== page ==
The World Health Organization has recently been investing in mobile phone technology as a tool to address health concerns. In fact, there are a multitude of apps and smartphone accessories being developed that are improving everyday life around the world, from the mobile app that helps reunite families in humanitarian disasters to the smartphone accessory that allows for optometrists to operate in the field. The WHO’s app asks parents to enter their child’s name and birth date, which causes the app to suggest which vaccines they require and help track the ones they have already had. As someone who has to carry my vaccination card with my passport, having this kind of information backed-up in the cloud would be very welcome.
Sure, you could just write this information down in a note taking app and avoid any fears you may have over “big brother” tracking and cataloging your life. Not so fast though: the real innovation at the heart of this app is that its creators, Robb Butler and Ajay Goel at the WHO, developed it as a template that can be manipulated and adapted by local governments. By laying out the code foundation for the app, local communities can calibrate the app to reflect their vaccination needs and regulations. In the event of an epidemic in a particular disease, local governments could use the app to transmit important information concerning where to get vaccinated and with what. The app also contains information for parents on the different vaccines and the diseases that they help prevent.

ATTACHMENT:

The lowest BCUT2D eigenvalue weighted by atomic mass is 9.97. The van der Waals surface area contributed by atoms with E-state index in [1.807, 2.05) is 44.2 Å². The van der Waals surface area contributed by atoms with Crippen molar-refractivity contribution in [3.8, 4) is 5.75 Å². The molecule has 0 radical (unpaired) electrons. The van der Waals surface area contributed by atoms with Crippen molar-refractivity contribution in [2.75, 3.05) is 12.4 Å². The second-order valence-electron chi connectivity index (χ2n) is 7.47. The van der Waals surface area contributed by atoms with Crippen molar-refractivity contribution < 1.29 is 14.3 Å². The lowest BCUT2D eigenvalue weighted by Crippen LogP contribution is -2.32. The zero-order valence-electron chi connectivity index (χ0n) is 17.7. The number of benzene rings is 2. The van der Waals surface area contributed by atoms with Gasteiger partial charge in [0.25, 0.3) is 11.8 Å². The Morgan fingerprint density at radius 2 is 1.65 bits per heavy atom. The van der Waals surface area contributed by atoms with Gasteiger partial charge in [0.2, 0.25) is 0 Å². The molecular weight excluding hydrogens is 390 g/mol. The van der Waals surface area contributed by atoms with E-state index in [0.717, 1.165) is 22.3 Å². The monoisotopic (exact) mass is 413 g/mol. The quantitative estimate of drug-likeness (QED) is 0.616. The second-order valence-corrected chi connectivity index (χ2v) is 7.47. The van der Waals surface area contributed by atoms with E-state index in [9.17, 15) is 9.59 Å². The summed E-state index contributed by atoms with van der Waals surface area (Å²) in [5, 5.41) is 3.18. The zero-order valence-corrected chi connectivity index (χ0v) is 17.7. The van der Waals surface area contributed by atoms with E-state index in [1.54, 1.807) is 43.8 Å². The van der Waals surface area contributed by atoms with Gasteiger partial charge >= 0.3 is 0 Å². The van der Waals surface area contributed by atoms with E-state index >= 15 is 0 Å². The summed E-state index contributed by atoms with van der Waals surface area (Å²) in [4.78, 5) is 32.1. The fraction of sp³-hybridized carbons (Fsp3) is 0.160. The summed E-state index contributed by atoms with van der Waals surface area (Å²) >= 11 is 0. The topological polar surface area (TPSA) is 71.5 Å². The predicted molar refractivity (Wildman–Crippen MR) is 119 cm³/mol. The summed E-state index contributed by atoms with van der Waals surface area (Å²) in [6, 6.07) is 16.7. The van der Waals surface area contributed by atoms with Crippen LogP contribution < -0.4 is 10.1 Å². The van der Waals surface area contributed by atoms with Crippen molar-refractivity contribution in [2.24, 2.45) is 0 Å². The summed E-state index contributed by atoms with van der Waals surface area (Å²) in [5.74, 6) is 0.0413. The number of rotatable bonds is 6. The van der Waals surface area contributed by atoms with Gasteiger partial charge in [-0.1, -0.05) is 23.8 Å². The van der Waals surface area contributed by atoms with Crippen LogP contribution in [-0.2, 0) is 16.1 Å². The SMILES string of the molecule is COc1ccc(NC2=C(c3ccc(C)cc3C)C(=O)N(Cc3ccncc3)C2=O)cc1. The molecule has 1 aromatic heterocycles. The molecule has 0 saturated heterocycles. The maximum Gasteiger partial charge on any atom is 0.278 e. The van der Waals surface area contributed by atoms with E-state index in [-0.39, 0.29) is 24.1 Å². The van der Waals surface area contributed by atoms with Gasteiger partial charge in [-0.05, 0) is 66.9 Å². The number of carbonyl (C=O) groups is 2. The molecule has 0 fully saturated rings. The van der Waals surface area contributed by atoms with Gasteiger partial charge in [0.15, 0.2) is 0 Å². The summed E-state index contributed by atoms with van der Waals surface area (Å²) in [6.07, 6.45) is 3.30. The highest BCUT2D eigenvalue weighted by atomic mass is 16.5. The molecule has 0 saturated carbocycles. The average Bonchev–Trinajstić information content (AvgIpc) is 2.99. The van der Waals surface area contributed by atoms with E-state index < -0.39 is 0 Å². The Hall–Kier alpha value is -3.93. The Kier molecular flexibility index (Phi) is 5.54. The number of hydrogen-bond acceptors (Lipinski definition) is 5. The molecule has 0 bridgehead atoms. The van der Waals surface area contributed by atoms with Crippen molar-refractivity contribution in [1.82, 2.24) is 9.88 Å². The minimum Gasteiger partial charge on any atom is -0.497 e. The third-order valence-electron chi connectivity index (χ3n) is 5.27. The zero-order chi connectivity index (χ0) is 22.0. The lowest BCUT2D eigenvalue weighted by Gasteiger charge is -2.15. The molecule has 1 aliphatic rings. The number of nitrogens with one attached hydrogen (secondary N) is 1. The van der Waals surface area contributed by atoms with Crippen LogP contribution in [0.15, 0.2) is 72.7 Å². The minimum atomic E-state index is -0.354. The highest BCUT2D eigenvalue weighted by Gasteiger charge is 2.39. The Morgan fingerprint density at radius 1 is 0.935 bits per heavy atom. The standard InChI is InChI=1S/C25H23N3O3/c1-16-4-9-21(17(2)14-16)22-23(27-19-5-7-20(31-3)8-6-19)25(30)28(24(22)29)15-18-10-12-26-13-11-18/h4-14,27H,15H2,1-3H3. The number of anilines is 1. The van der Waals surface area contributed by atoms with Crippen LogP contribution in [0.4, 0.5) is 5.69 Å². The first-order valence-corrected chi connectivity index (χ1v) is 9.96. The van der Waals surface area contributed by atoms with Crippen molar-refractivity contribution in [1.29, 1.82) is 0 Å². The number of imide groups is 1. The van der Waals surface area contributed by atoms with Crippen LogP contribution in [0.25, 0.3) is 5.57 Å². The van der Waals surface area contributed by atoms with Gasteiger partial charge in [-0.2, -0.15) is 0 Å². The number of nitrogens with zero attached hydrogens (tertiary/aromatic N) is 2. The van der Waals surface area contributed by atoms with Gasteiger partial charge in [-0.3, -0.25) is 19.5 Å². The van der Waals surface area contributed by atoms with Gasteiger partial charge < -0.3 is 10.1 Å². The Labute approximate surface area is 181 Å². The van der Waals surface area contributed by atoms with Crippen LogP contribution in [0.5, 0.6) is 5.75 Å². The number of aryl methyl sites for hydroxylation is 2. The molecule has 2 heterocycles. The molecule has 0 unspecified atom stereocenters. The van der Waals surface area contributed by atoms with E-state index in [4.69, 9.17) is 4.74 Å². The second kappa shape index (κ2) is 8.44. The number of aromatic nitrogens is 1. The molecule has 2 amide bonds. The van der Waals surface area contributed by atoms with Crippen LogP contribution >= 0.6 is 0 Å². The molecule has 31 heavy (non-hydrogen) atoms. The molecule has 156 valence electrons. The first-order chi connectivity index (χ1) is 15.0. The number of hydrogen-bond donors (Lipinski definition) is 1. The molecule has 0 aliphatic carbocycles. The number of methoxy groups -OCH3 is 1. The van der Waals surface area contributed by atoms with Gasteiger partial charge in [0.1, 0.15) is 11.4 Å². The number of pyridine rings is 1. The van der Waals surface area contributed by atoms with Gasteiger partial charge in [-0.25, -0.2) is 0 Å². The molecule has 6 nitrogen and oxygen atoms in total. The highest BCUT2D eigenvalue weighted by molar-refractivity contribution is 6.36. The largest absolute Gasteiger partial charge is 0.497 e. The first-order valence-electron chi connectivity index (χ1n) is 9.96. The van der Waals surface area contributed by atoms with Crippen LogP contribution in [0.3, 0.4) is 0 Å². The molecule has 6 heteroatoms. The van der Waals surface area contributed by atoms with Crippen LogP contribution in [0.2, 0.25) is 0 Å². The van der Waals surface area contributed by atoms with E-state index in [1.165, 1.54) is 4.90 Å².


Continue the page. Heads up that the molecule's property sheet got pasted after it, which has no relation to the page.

By offering this app to governments around the world, the WHO has helped overcome the costly and cumbersome job of coding an effective app. They have also created a platform that will standardize tracking and reporting of vaccination habits. This meta-data that will help with their international effort. Currently Estonia, Hungary and Romania are set to pilot the app in their countries.
As always, we want to hear from you, what do you think of this app? What other apps are out there that are strengthening international development work?
Find out more on this app through the WHO here.